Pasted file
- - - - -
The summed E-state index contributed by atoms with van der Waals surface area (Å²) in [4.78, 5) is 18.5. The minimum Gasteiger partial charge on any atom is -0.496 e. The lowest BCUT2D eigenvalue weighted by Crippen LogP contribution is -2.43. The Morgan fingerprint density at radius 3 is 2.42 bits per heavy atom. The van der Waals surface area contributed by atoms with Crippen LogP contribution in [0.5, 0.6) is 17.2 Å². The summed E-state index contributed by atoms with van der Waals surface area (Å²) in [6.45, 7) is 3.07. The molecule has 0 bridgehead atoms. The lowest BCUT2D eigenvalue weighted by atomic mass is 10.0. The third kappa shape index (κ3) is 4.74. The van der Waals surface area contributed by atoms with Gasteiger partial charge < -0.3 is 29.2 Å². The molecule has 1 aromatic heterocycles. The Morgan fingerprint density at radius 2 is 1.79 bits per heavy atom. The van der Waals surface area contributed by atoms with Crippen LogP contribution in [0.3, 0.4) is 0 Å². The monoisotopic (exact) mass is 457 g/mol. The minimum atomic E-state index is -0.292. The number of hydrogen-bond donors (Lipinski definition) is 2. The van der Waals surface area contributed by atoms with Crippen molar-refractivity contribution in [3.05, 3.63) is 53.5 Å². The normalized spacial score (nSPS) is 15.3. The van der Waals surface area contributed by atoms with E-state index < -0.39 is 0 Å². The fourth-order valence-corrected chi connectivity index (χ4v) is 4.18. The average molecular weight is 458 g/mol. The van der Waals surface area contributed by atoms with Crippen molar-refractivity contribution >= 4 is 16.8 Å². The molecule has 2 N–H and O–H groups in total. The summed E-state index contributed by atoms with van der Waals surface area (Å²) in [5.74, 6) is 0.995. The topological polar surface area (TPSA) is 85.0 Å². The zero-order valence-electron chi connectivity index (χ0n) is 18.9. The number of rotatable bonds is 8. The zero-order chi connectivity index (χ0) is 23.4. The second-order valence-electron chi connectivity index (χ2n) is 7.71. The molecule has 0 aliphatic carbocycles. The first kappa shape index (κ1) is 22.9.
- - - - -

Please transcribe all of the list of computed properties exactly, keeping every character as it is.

The summed E-state index contributed by atoms with van der Waals surface area (Å²) in [4.78, 5) is 18.5. The minimum Gasteiger partial charge on any atom is -0.496 e. The lowest BCUT2D eigenvalue weighted by Crippen LogP contribution is -2.43. The Morgan fingerprint density at radius 3 is 2.42 bits per heavy atom. The van der Waals surface area contributed by atoms with Crippen LogP contribution in [0.5, 0.6) is 17.2 Å². The summed E-state index contributed by atoms with van der Waals surface area (Å²) in [6.45, 7) is 3.07. The molecule has 0 bridgehead atoms. The lowest BCUT2D eigenvalue weighted by atomic mass is 10.0. The third kappa shape index (κ3) is 4.74. The van der Waals surface area contributed by atoms with Gasteiger partial charge < -0.3 is 29.2 Å². The molecule has 1 aromatic heterocycles. The Morgan fingerprint density at radius 2 is 1.79 bits per heavy atom. The van der Waals surface area contributed by atoms with Crippen LogP contribution in [0.3, 0.4) is 0 Å². The monoisotopic (exact) mass is 457 g/mol. The minimum atomic E-state index is -0.292. The number of hydrogen-bond donors (Lipinski definition) is 2. The van der Waals surface area contributed by atoms with Crippen molar-refractivity contribution in [3.05, 3.63) is 53.5 Å². The normalized spacial score (nSPS) is 15.3. The van der Waals surface area contributed by atoms with E-state index < -0.39 is 0 Å². The fourth-order valence-corrected chi connectivity index (χ4v) is 4.18. The average molecular weight is 458 g/mol. The van der Waals surface area contributed by atoms with Crippen molar-refractivity contribution >= 4 is 16.8 Å². The molecule has 2 N–H and O–H groups in total. The summed E-state index contributed by atoms with van der Waals surface area (Å²) in [5.74, 6) is 0.995. The topological polar surface area (TPSA) is 85.0 Å². The zero-order valence-electron chi connectivity index (χ0n) is 18.9. The number of rotatable bonds is 8. The zero-order chi connectivity index (χ0) is 23.4. The second-order valence-electron chi connectivity index (χ2n) is 7.71. The molecule has 0 aliphatic carbocycles. The first kappa shape index (κ1) is 22.9.